Communities of Reconciliation: Who Will Define Christian-Muslim Relations?
by David Vidmar
I anxiously prepared for our first Community of Reconciliation gathering. Would anyone show up? Busy international scholars and students are not the easiest people to gather together. Fortunately, my fears were unfounded. Instead, we actually ran out of forks…so much for being prepared.
What is a Community of Reconciliation?
It’s so fun to greet Muslims, saying, "Assalamu alaykum." Their faces brighten on hearing it. Try it. But it's also rich to go deeper, and that's why Peace Catalyst and others have been gathering Muslims and Christians together in Communities of Reconciliation. Meeting regularly helps us get far beyond greetings, and our lives and communities change because of it. On different campuses and cities in the U.S., Muslims and Christians have gathered to build greater peace and tear down barriers that have hindered relationships between us. The goal: to understand before trying to be understood.
So we began a Community of Reconciliation here in Davis, California. Muslim friends from Pakistan, Egypt, Saudi, and Dubai, along with Christians from America and Indonesia, have been meeting over the past six weeks. Men and women, scholars from UC Davis and non-academics like me. We share our journeys, talk about our families, display our cultures, and discuss our faith. And of course, we enjoy eating Middle Eastern foods like shwarma, pita, dolma, and hummus!
But what will food and talk do between such varied cultures? Won’t we just try to convert each other? Or attack each other’s differences? One of the Pakistani men in our group spoke of seeing a suicide bomber kill two UN officials right in front of him. We don’t have to search far to be reminded of the cost of extremism. Comparing the best in our faith with the worst in theirs. Surveys reveal that a large percentage of Americans have negative feelings towards Muslims.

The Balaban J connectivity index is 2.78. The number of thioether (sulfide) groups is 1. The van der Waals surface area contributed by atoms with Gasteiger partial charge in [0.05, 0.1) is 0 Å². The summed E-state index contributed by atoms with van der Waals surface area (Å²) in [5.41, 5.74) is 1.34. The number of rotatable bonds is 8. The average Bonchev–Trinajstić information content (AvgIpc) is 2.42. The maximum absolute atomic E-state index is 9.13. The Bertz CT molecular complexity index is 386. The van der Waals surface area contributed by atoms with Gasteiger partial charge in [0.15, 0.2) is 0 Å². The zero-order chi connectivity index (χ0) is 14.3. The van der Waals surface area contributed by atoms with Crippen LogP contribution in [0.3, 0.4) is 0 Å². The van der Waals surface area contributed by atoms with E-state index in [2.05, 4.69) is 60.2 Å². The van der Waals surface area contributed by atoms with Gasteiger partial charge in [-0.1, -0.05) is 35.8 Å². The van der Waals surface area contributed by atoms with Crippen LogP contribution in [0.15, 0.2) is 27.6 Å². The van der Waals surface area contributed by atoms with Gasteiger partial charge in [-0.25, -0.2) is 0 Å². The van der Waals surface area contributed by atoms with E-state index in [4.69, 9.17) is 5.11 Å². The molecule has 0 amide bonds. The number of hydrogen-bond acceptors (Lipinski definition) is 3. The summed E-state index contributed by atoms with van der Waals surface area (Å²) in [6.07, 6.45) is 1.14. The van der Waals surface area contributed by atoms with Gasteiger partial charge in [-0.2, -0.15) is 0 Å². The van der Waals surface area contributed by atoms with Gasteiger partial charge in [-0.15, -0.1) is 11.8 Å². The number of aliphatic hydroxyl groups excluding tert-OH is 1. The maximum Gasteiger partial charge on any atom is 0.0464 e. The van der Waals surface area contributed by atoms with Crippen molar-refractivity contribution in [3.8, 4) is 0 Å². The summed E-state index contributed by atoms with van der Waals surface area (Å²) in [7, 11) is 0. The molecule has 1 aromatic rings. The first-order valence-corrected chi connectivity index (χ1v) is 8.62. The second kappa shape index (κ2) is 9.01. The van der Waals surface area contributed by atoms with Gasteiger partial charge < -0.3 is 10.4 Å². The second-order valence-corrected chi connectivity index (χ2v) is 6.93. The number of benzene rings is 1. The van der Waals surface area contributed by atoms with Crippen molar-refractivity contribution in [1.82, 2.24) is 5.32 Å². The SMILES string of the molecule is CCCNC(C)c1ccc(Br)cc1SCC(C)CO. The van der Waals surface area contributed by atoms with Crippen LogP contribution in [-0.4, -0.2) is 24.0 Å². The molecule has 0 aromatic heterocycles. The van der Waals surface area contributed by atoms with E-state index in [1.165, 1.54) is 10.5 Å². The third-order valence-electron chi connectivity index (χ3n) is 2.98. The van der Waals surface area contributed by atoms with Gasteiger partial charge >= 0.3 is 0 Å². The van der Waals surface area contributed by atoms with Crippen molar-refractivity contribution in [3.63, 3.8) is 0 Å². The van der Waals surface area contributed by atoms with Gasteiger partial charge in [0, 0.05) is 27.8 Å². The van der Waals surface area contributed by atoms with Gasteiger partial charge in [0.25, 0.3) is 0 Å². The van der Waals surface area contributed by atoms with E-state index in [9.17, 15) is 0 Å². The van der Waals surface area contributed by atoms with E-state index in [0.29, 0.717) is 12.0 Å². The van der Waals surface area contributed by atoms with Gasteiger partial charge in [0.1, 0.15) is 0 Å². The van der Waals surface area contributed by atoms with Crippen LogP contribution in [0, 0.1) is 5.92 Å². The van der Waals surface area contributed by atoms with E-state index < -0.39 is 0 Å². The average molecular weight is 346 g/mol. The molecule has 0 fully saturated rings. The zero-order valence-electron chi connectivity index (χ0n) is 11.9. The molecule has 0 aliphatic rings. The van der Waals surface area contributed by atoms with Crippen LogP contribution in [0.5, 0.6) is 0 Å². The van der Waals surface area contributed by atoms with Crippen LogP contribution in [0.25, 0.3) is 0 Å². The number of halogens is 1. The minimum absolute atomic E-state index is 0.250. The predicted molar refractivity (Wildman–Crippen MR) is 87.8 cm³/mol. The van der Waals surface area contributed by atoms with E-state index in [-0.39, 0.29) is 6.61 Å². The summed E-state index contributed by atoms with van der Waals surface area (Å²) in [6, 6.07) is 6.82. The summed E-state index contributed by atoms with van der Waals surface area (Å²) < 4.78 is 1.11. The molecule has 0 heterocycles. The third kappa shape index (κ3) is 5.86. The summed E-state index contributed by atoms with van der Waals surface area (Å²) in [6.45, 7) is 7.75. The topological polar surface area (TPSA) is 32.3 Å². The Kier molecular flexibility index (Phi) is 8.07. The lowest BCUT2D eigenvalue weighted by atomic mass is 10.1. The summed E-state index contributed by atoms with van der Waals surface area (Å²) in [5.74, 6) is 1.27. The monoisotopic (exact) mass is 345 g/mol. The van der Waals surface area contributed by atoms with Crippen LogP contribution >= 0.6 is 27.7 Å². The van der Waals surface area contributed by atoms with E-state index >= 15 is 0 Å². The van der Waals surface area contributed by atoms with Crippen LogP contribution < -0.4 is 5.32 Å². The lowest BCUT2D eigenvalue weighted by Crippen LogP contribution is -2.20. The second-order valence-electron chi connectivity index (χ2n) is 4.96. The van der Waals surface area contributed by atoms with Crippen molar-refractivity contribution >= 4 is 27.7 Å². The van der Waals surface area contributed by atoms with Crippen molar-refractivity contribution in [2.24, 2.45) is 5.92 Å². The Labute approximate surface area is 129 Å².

Who will define Muslim and Christian relations?
Both Muslim and Christians know we have extremists influencing the relationship between us. There is persecution, retaliation, fear, and hatred on both sides. We can allow that to define us. Or we can agree that we must do more than read books or watch news reports about each other. More than talk about or read about each other behind one another's backs. We must learn from each other face-to-face.
So we commit to go beyond casual greetings.
Building Bridges of Trust
This is our heart’s desire in our Community of Reconciliation:
“Instead of bringing others to where we are, we are now seeking to go with them to a place neither of us have been before. Traveling as companions on a journey. During this journey we all share gifts and expect to experience transformation through relationship.”
– Vincent Donovan and Jeff Burns
Are we being naive or compromising our faith by meeting? No. We agree that we are actually practicing our faith by gathering together. Our Egyptian friend quoted the Quran in saying, “Christians should be some who are closest to them. They are humble” (Q 5:82). Christians say, “We are trying to follow Jesus.” Jesus was honoring and relational with people from other faiths, and his longest recorded conversation was with the non-Jewish Samaritan woman at the well.
So instead of allowing our differences to drive us apart, we are drawing together with the desire to know and be known by each other. I will tell you more in the next blog, but... we may need to buy more forks.